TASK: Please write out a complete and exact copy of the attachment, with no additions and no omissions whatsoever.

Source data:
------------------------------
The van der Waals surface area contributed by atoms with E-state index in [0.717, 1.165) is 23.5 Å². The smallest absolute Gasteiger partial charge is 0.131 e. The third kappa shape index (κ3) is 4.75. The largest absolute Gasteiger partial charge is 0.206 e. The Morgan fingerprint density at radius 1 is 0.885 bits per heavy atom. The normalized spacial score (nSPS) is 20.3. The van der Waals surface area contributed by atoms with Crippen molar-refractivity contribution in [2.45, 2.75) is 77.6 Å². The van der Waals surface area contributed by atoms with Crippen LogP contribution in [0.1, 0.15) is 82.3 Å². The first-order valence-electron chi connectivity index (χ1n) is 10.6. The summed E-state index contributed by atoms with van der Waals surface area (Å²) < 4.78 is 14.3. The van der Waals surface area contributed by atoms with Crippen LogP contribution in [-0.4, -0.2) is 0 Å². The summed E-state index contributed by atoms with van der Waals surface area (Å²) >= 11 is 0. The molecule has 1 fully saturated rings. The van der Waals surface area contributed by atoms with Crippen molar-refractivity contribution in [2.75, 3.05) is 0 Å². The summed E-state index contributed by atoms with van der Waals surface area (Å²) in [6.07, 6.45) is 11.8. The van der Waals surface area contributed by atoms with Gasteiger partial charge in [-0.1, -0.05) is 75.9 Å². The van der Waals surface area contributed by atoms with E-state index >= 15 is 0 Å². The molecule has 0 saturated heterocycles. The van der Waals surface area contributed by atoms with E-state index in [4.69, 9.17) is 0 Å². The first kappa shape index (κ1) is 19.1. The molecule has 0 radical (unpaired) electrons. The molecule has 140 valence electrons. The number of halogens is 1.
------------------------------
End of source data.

The van der Waals surface area contributed by atoms with E-state index in [0.717, 1.165) is 23.5 Å². The smallest absolute Gasteiger partial charge is 0.131 e. The third kappa shape index (κ3) is 4.75. The largest absolute Gasteiger partial charge is 0.206 e. The Morgan fingerprint density at radius 1 is 0.885 bits per heavy atom. The normalized spacial score (nSPS) is 20.3. The van der Waals surface area contributed by atoms with Crippen molar-refractivity contribution in [2.45, 2.75) is 77.6 Å². The van der Waals surface area contributed by atoms with Crippen LogP contribution in [0.1, 0.15) is 82.3 Å². The first-order valence-electron chi connectivity index (χ1n) is 10.6. The summed E-state index contributed by atoms with van der Waals surface area (Å²) < 4.78 is 14.3. The van der Waals surface area contributed by atoms with Crippen LogP contribution in [-0.4, -0.2) is 0 Å². The summed E-state index contributed by atoms with van der Waals surface area (Å²) >= 11 is 0. The molecule has 1 fully saturated rings. The van der Waals surface area contributed by atoms with Crippen molar-refractivity contribution in [2.75, 3.05) is 0 Å². The summed E-state index contributed by atoms with van der Waals surface area (Å²) in [6.07, 6.45) is 11.8. The van der Waals surface area contributed by atoms with Gasteiger partial charge in [-0.1, -0.05) is 75.9 Å². The van der Waals surface area contributed by atoms with E-state index >= 15 is 0 Å². The molecule has 0 saturated heterocycles. The van der Waals surface area contributed by atoms with E-state index in [4.69, 9.17) is 0 Å². The first kappa shape index (κ1) is 19.1. The molecule has 0 radical (unpaired) electrons. The molecule has 140 valence electrons. The number of halogens is 1.